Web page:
On-Hand Ingredients

As in every cuisine, there are staples that people turn to in time of famine and feast. Though I can’t speak for every Libyan kitchen (Libya is a huge country whose cultural nuances differ from place to place), here are a few ingredients that I have learned to keep stocked in our home.

Olive Oil and Olives

Credit to; Coleur at https://pixabay.com/photos/olive-oil-oil-food-carafe-1596639/

Food is always prepared in olive oil, and there is no fear of “too much” olive oil (to which I agree!). Olive oil, in a traditional Libyan kitchen, is generally sourced locally from the coastal and mountainous regions of the country, and is known as “green gold.” Though olive oil and olive exportation is currently banned, one can still get access to Libyan olive production within the country. Outside of the country, the best olive oil can be found in small Middle Eastern grocery stores (a lot of these ingredients can be found there) with olives coming from Turkey, Lebanon, and other North African countries.


Credit to: Yulyasha at https://pixabay.com/photos/harissa-paste-cooking-spice-2946179/

There’s a running joke with my husband and I, that at every meal a small jar of harissa sits. Though I’ve got a bit spicier in my cooking with time, my own traditional Wisconsin cooking background is generally pretty benign. Harissa is a hot pepper paste made with garlic and spices such as coriander and cumin. Though in a true Libyan home, harissa would probably be freshly made, at our home, we generally buy a small tin imported from Tunisia that lasts 1-2 weeks once opened.

Onion and Garlic

Credit to: NjoyHarmony at

Onion and garlic are staples in most kitchens throughout many culinary traditions, and Libya is no exception. What is better than the smell of garlic lightly frying? Forming the base of soups, stews, and really everything savory, onion and garlic are a no-fail combination.


Credit to: lacuisinesportive at https://pixabay.com/photos/chicken-recipe-flat-grilling-3447092/

Couscous of course! For a long time we were buying these small, single serving couscous boxes that came with spices. Though I’m still game for anything quick and easy, as life as a parent has taught me, the price of each one of those boxes is too much to be spending on a regular basis. Instead, I look for the “ethnic” section in the grocery store, and buy a larger, unflavored couscous box, good for about five meals for a family of three.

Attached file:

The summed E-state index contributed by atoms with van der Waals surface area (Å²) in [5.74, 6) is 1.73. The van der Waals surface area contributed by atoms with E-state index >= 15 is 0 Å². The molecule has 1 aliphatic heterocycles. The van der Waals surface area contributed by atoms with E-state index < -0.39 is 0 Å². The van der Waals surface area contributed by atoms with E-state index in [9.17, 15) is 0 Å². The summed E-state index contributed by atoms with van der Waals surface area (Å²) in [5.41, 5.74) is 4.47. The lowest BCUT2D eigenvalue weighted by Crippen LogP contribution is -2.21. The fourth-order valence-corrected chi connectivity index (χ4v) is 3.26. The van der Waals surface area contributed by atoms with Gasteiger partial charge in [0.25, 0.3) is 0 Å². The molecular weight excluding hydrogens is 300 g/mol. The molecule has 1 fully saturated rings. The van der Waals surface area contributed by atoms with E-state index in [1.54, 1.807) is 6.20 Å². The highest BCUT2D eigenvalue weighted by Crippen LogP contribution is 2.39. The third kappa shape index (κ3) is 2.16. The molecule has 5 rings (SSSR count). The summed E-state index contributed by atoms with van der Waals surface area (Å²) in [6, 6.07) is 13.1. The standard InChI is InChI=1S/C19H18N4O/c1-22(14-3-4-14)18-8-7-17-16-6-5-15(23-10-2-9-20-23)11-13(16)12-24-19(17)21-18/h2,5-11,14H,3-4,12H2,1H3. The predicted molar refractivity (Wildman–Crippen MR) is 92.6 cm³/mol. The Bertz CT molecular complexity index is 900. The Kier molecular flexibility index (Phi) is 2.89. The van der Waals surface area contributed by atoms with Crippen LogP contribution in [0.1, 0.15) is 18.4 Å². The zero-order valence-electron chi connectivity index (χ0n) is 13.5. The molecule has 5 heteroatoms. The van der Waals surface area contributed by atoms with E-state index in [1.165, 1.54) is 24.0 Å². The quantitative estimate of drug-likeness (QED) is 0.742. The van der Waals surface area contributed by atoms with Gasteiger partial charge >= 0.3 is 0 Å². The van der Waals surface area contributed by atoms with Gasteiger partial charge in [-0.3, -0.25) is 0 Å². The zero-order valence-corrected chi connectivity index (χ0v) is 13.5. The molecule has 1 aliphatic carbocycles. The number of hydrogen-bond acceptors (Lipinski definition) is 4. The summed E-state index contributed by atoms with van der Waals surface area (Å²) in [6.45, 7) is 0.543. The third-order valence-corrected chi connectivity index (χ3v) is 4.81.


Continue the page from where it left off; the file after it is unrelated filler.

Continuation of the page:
Coffee and Tea

Credit to: tsrapp at https://pixabay.com/photos/africa-orient-shisha-tee-1280893/

Like most Arabic countries, Libyans are no exception when it comes to loving coffee and tea. In fact, because of the Italian influence in Libyan cuisine, they may love coffee even more! Whether it is a true Arabic coffee, short and strong, or a black tea, there is no wrong time for coffee or tea. I will highlight this at a later point, but true Libyan tea is a distinct treat. Boiled and made frothy by a technique that passes the hot liquid from one cup to the next, the tea actually has nuts floating in it, which make for a delightfully surprising refreshment!

Tomato Paste

Credit to: MabelAmber athttps://pixabay.com/photos/vegetables-carrot-onion-tomato-tin-3475751/

Tomato paste forms the basis for so many Libyan dishes from okra stew to pasta dishes. Inexpensive (79 cents a can in the US), small, and potent, tomato paste is a wonderfully enriching tool to have in your kitchen. I actually never cooked with it before being married to my husband, but now I am hooked! Add quick flavor with this trusty friend.


That’s a real quick shortlist of a few items I think of when it comes to Libyan food. If you have any things you would add, please comment below! I’d love to hear what the Libyan kitchen means to you.


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